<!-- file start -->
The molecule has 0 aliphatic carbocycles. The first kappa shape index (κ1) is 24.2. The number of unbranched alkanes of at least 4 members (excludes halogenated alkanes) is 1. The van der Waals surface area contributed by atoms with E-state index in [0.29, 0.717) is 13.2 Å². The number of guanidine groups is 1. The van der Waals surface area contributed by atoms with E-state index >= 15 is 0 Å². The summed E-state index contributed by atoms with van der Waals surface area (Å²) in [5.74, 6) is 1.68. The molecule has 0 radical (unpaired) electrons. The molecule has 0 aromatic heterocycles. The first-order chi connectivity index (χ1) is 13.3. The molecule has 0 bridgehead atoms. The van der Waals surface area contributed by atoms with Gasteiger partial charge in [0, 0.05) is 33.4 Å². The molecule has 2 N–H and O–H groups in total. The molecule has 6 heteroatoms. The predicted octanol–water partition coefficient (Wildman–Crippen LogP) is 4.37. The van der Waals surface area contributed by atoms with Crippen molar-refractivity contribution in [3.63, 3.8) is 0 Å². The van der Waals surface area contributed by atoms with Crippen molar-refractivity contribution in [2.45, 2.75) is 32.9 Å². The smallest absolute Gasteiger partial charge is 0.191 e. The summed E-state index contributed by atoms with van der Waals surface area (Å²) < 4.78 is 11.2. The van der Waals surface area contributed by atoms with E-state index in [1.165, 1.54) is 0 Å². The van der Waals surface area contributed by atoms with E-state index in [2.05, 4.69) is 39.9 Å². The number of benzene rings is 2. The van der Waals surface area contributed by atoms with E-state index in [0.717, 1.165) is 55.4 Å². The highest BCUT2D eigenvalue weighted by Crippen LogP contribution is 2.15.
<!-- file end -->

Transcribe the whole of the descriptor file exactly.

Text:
The molecule has 0 aliphatic carbocycles. The first kappa shape index (κ1) is 24.2. The number of unbranched alkanes of at least 4 members (excludes halogenated alkanes) is 1. The van der Waals surface area contributed by atoms with E-state index in [0.29, 0.717) is 13.2 Å². The number of guanidine groups is 1. The van der Waals surface area contributed by atoms with E-state index >= 15 is 0 Å². The summed E-state index contributed by atoms with van der Waals surface area (Å²) in [5.74, 6) is 1.68. The molecule has 0 radical (unpaired) electrons. The molecule has 0 aromatic heterocycles. The first-order chi connectivity index (χ1) is 13.3. The molecule has 0 bridgehead atoms. The van der Waals surface area contributed by atoms with Gasteiger partial charge in [0, 0.05) is 33.4 Å². The molecule has 2 N–H and O–H groups in total. The molecule has 6 heteroatoms. The predicted octanol–water partition coefficient (Wildman–Crippen LogP) is 4.37. The van der Waals surface area contributed by atoms with Crippen molar-refractivity contribution in [3.63, 3.8) is 0 Å². The van der Waals surface area contributed by atoms with Crippen molar-refractivity contribution in [2.45, 2.75) is 32.9 Å². The smallest absolute Gasteiger partial charge is 0.191 e. The summed E-state index contributed by atoms with van der Waals surface area (Å²) < 4.78 is 11.2. The van der Waals surface area contributed by atoms with E-state index in [1.165, 1.54) is 0 Å². The van der Waals surface area contributed by atoms with E-state index in [2.05, 4.69) is 39.9 Å². The number of benzene rings is 2. The van der Waals surface area contributed by atoms with E-state index in [0.717, 1.165) is 55.4 Å². The highest BCUT2D eigenvalue weighted by Crippen LogP contribution is 2.15.